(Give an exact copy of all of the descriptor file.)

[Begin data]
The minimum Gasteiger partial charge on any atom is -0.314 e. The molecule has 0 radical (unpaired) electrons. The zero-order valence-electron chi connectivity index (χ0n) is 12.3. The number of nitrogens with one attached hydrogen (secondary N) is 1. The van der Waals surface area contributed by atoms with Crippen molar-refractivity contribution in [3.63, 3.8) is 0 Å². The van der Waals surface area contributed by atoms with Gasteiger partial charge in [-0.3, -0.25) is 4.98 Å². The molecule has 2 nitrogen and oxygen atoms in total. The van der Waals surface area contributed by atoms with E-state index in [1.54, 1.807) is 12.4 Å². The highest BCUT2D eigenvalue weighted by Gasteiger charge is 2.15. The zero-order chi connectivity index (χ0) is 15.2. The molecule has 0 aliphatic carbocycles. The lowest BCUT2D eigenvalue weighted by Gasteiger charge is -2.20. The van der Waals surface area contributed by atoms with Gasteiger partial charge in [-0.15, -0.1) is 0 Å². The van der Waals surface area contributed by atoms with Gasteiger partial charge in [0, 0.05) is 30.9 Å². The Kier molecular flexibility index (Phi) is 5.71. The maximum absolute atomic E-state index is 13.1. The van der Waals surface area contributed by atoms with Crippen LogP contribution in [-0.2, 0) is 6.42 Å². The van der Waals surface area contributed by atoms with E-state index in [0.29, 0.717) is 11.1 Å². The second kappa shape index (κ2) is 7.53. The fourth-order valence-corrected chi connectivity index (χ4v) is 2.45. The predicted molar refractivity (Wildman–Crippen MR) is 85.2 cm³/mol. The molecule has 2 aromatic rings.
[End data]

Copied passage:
The minimum Gasteiger partial charge on any atom is -0.314 e. The molecule has 0 radical (unpaired) electrons. The zero-order valence-electron chi connectivity index (χ0n) is 12.3. The number of nitrogens with one attached hydrogen (secondary N) is 1. The van der Waals surface area contributed by atoms with Crippen molar-refractivity contribution in [3.63, 3.8) is 0 Å². The van der Waals surface area contributed by atoms with Gasteiger partial charge in [-0.3, -0.25) is 4.98 Å². The molecule has 2 nitrogen and oxygen atoms in total. The van der Waals surface area contributed by atoms with E-state index in [1.54, 1.807) is 12.4 Å². The highest BCUT2D eigenvalue weighted by Gasteiger charge is 2.15. The zero-order chi connectivity index (χ0) is 15.2. The molecule has 0 aliphatic carbocycles. The lowest BCUT2D eigenvalue weighted by Gasteiger charge is -2.20. The van der Waals surface area contributed by atoms with Gasteiger partial charge in [-0.15, -0.1) is 0 Å². The van der Waals surface area contributed by atoms with Gasteiger partial charge in [0, 0.05) is 30.9 Å². The Kier molecular flexibility index (Phi) is 5.71. The maximum absolute atomic E-state index is 13.1. The van der Waals surface area contributed by atoms with Crippen LogP contribution in [-0.2, 0) is 6.42 Å². The van der Waals surface area contributed by atoms with E-state index in [0.29, 0.717) is 11.1 Å². The second kappa shape index (κ2) is 7.53. The fourth-order valence-corrected chi connectivity index (χ4v) is 2.45. The predicted molar refractivity (Wildman–Crippen MR) is 85.2 cm³/mol. The molecule has 2 aromatic rings.